Introducing a new way to navigate by topics. Access the latest news, data, publications and more around topics of interest.
Our population statistics cover age, sex, race, Hispanic origin, migration, ancestry, language use, veterans, as well as population estimates and projections.
This section provides information on a range of educational topics, from educational attainment and school enrollment to school districts, costs and financing.
We measure the state of the nations workforce, including employment and unemployment levels, weeks and hours worked, occupations, and commuting.
Our statistics highlight trends in household and family composition, describe characteristics of the residents of housing units, and show how they are related.
Health statistics on insurance coverage, disability, fertility and other health issues are increasingly important in measuring the nation's overall well-being.
We measure the housing and construction industry, track homeownership rates, and produce statistics on the physical and financial characteristics of our homes.
The U.S. Census Bureau is the official source for U.S. export and import statistics and regulations governing the reporting of exports from the U.S.
The U.S. Census Bureau provides data for the Federal, state and local governments as well as voting, redistricting, apportionment and congressional affairs.
Search an alphabetical index of keywords and phrases to access Census Bureau statistics, publications, products, services, data, and data tools.
Geography provides the framework for Census Bureau survey design, sample selection, data collection, tabulation, and dissemination.
Geography is central to the work of the Bureau, providing the framework for survey design, sample selection, data collection, tabulation, and dissemination.
Find resources on how to use geographic data and products with statistical data, educational blog postings, and presentations.
The Geographic Support System Initiative will integrate improved address coverage, spatial feature updates, and enhanced quality assessment and measurement.
Work with interactive mapping tools from across the Census Bureau.
Find geographic data and products such as Shapefiles, KMLs, TIGERweb, boundary files, geographic relationship files, and reference and thematic maps.
Metropolitan and micropolitan areas are geographic entities used by Federal statistical agencies in collecting, tabulating, and publishing Federal statistics.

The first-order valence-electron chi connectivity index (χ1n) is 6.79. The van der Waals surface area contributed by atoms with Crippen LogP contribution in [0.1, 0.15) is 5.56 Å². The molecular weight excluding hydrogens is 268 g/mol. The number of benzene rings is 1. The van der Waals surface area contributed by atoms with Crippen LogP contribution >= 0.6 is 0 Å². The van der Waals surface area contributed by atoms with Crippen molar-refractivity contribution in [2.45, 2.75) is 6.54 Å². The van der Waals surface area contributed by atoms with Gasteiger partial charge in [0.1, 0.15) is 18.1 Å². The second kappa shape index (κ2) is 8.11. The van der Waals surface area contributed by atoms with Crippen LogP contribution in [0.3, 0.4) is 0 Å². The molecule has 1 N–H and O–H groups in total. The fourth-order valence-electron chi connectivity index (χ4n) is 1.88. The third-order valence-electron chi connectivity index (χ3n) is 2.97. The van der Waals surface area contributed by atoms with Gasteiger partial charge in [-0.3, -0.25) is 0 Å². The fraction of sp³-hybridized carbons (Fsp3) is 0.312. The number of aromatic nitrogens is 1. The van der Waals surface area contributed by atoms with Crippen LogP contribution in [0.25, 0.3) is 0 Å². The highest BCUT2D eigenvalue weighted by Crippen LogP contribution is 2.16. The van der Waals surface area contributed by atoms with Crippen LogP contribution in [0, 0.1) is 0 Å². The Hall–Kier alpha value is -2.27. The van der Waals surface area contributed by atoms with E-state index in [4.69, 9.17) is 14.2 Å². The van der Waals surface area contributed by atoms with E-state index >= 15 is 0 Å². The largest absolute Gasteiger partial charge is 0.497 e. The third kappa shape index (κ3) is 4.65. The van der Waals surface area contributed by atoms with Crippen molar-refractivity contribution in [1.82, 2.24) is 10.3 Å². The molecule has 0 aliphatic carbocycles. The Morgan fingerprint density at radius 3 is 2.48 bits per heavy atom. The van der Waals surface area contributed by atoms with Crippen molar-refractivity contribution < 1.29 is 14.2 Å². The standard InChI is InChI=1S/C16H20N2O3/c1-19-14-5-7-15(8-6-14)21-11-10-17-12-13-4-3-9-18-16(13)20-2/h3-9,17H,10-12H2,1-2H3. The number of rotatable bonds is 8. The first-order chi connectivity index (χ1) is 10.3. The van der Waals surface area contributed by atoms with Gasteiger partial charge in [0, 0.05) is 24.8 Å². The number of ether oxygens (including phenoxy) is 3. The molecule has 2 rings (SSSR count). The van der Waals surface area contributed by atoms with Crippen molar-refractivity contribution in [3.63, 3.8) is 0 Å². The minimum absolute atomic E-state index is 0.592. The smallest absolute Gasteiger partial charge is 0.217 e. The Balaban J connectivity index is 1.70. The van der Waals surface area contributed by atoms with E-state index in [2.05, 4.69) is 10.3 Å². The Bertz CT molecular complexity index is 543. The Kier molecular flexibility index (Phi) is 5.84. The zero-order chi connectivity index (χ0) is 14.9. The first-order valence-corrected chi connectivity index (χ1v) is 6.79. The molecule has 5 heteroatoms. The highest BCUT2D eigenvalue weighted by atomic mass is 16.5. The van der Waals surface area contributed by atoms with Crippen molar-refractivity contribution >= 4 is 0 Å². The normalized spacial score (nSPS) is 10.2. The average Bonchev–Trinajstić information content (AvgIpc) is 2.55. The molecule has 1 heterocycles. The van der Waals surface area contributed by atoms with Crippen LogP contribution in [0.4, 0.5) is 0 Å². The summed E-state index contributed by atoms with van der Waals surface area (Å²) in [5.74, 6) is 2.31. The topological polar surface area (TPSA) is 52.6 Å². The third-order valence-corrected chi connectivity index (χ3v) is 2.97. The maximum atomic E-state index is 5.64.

Find information about specific partnership programs and learn more about our partnerships with other organizations.
Definitions of geographic terms, why geographic areas are defined, and how the Census Bureau defines geographic areas.
We conduct research on geographic topics such as how to define geographic areas and how geography changes over time.
Visit our library of Census Bureau multimedia files. Collection formats include audio, video, mobile apps, images, and publications.
Collection of audio features and sound bites.
The Census Bureau packages data and information into easy-to-understand visuals.
Browse Census Bureau images.
Read briefs and reports from Census Bureau experts.
Watch Census Bureau vignettes, testimonials, and video files.
Read research analyses from Census Bureau experts.
Access data through products and tools including data visualizations, mobile apps, interactive web apps and other software.
Developer portal to access services and documentation for the Census Bureau's APIs.
Explore Census Bureau data on your mobile device with interactive tools.
Find a multitude of DVDs, CDs and publications in print by topic.
These external sites provide more data.
Download extraction tools to help you get the in-depth data you need.
Learn more about our data from this collection of e-tutorials, presentations, webinars and other training materials. Sign up for training sessions.
Explore Census data with interactive visualizations covering a broad range of topics.
Learn how we serve the public as the most reliable source of data about the nation's people and economy.
How we provide the best mix of timeliness, relevancy, quality, and cost for the data we collect.
Our researchers explore innovative ways to conduct surveys, increase respondent participation, reduce costs, and improve accuracy.
Our surveys provide periodic and comprehensive statistics about the nation, critical for government programs, policies, and decisionmaking.
Learn about other opportunities to collaborate with us.